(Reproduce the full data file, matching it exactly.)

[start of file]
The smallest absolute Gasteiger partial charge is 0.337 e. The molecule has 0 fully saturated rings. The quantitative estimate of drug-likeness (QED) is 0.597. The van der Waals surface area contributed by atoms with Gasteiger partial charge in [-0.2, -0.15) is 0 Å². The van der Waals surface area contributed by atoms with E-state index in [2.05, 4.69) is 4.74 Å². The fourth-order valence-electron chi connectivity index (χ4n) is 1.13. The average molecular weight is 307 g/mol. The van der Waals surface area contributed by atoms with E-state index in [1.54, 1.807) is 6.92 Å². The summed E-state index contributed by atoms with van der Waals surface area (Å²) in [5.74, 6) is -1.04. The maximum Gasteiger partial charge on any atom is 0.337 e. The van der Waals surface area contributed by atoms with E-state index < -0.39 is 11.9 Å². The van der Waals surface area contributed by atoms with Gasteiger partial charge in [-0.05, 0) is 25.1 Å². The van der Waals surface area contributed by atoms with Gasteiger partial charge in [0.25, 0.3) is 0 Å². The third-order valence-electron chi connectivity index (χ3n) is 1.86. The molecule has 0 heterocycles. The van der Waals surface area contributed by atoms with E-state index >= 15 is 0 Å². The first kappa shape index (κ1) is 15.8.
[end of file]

The smallest absolute Gasteiger partial charge is 0.337 e. The molecule has 0 fully saturated rings. The quantitative estimate of drug-likeness (QED) is 0.597. The van der Waals surface area contributed by atoms with Gasteiger partial charge in [-0.2, -0.15) is 0 Å². The van der Waals surface area contributed by atoms with E-state index in [2.05, 4.69) is 4.74 Å². The fourth-order valence-electron chi connectivity index (χ4n) is 1.13. The average molecular weight is 307 g/mol. The van der Waals surface area contributed by atoms with E-state index in [1.54, 1.807) is 6.92 Å². The summed E-state index contributed by atoms with van der Waals surface area (Å²) in [5.74, 6) is -1.04. The maximum Gasteiger partial charge on any atom is 0.337 e. The van der Waals surface area contributed by atoms with E-state index < -0.39 is 11.9 Å². The van der Waals surface area contributed by atoms with Gasteiger partial charge in [-0.05, 0) is 25.1 Å². The van der Waals surface area contributed by atoms with Gasteiger partial charge in [0.25, 0.3) is 0 Å². The third-order valence-electron chi connectivity index (χ3n) is 1.86. The molecule has 0 heterocycles. The van der Waals surface area contributed by atoms with E-state index >= 15 is 0 Å². The first kappa shape index (κ1) is 15.8.